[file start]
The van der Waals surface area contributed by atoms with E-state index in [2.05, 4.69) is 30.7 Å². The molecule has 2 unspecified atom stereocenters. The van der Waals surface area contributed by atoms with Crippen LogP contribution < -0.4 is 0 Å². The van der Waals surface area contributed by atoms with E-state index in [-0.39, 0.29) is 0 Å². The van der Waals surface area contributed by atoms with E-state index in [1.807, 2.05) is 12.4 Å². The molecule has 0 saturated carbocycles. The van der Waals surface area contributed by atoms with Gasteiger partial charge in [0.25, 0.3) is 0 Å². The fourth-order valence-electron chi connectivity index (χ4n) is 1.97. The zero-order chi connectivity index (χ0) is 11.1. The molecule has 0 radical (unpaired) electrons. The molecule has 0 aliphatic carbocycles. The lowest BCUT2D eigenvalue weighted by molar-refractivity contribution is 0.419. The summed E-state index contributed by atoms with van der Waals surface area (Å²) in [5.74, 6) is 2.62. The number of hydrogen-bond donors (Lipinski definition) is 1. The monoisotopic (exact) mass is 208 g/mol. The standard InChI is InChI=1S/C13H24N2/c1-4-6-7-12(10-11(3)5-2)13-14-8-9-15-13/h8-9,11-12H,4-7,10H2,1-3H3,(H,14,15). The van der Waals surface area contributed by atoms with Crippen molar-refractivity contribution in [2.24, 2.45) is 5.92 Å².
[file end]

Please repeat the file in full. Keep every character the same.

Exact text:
The van der Waals surface area contributed by atoms with E-state index in [2.05, 4.69) is 30.7 Å². The molecule has 2 unspecified atom stereocenters. The van der Waals surface area contributed by atoms with Crippen LogP contribution < -0.4 is 0 Å². The van der Waals surface area contributed by atoms with E-state index in [-0.39, 0.29) is 0 Å². The van der Waals surface area contributed by atoms with E-state index in [1.807, 2.05) is 12.4 Å². The molecule has 0 saturated carbocycles. The van der Waals surface area contributed by atoms with Gasteiger partial charge in [0.25, 0.3) is 0 Å². The fourth-order valence-electron chi connectivity index (χ4n) is 1.97. The zero-order chi connectivity index (χ0) is 11.1. The molecule has 0 radical (unpaired) electrons. The molecule has 0 aliphatic carbocycles. The lowest BCUT2D eigenvalue weighted by molar-refractivity contribution is 0.419. The summed E-state index contributed by atoms with van der Waals surface area (Å²) in [5.74, 6) is 2.62. The number of hydrogen-bond donors (Lipinski definition) is 1. The monoisotopic (exact) mass is 208 g/mol. The standard InChI is InChI=1S/C13H24N2/c1-4-6-7-12(10-11(3)5-2)13-14-8-9-15-13/h8-9,11-12H,4-7,10H2,1-3H3,(H,14,15). The van der Waals surface area contributed by atoms with Crippen molar-refractivity contribution in [2.24, 2.45) is 5.92 Å².